Open Wide: Supporting Pet Dental Health at Home and at our Hospital
If you had to choose between taking a shower every day or brushing your teeth, would you vote for a clean mouth? To be sure, there’s nothing better than that fresh feeling, but have you ever skipped a day, week, month, or longer? Probably not. If it’s unacceptable for us, then it makes sense for pet dental health to take its turn in the spotlight.
The Grim Truth
The majority of pets over the age of three have some form of periodontal (gum) disease. This is due to a persistent lack of brushing at home, as well as a lack of regular professional cleanings. The risks of periodontal disease go far beyond the mouth; oral bacteria can find its way to the heart, liver, and kidneys, causing major illness (not to mention the associated pain and diminished quality of life).
The good news is that poor pet dental health is 100% preventable!
Purchasing a pet toothbrush and pet-safe toothpaste is a good start. Many pet owners do this early on, only to “save it for a rainy day” that never arrived. We understand brushing your pet’s teeth at home can feel daunting, but with patience, determination, and love, your pet will benefit from your efforts.
It’s a good idea to pair teeth brushing with a positive experience like grooming. Reward your pet with praise, snuggles, and exercise afterward. Do this every day or at least a few times a week to really keep plaque and tartar at bay.
Pets also seem to enjoy chewing on dental toys that help remove plaque before it calcifies, turning into tartar. We’re happy to discuss dental diets, treats, and even water additives that may benefit your pet.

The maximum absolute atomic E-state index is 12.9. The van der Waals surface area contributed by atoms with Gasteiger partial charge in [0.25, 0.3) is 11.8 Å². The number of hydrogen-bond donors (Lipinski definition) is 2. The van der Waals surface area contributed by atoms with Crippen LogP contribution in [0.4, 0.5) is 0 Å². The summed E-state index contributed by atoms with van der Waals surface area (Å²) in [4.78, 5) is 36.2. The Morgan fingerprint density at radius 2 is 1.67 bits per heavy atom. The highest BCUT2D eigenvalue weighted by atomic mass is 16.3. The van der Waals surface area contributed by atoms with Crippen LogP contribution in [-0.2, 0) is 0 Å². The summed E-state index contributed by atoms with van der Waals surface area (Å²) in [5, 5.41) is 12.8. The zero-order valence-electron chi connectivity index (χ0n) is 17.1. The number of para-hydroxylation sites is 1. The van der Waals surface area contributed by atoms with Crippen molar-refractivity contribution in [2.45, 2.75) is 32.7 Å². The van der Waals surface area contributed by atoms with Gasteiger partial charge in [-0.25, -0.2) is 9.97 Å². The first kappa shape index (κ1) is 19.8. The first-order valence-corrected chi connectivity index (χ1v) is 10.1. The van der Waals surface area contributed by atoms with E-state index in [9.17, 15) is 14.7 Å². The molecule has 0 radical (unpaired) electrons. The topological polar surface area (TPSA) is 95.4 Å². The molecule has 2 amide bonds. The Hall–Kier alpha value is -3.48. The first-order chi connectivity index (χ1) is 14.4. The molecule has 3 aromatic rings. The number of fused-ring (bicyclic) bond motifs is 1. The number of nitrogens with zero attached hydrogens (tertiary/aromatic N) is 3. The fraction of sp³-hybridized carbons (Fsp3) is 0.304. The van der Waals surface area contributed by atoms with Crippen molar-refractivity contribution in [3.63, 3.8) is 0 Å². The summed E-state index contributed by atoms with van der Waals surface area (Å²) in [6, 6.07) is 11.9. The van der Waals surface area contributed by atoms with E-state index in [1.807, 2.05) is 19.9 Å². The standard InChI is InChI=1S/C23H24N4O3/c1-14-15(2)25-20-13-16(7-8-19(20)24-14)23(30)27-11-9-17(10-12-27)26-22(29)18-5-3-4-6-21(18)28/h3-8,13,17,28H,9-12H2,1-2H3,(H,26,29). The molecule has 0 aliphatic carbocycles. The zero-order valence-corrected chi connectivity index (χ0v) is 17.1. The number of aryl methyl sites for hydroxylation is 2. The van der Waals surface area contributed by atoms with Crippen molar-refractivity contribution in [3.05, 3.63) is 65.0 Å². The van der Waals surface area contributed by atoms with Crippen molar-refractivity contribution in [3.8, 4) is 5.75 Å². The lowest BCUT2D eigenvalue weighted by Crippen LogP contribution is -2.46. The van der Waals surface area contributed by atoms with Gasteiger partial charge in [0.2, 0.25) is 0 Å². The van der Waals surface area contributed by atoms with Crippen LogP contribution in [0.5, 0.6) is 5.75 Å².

Another Reason for Wellness
Aside from all the other wonderful benefits of yearly or bi-annual wellness exams, we value the opportunity to closely assess pet dental health. A peek under the lip, inside the mouth, and around the gums can give us a head start in determining oral health.
What to Expect
We may recommend a professional dental cleaning under anesthesia. This is the best way to clean an animal’s teeth, and we take every step to ensure your pet’s safety before, during, and after the procedure.
While under anesthesia, we take digital x-rays to see exactly what’s going on beneath the gums. Without this important tool, we can only address problems on the surface of the teeth, which represent only a small percentage of overall pet dental health.
A simple cleaning will involve measuring any pockets between the gums and teeth, scaling, polishing, and possibly adding an antibiotic treatment.
Other pet dental procedures can be more complicated with additional recovery methods at home.
Importance of Pet Dental Health
Conrad Weiser Animal Hospital:
Where big city medicine and surgery meet small town customer service and value.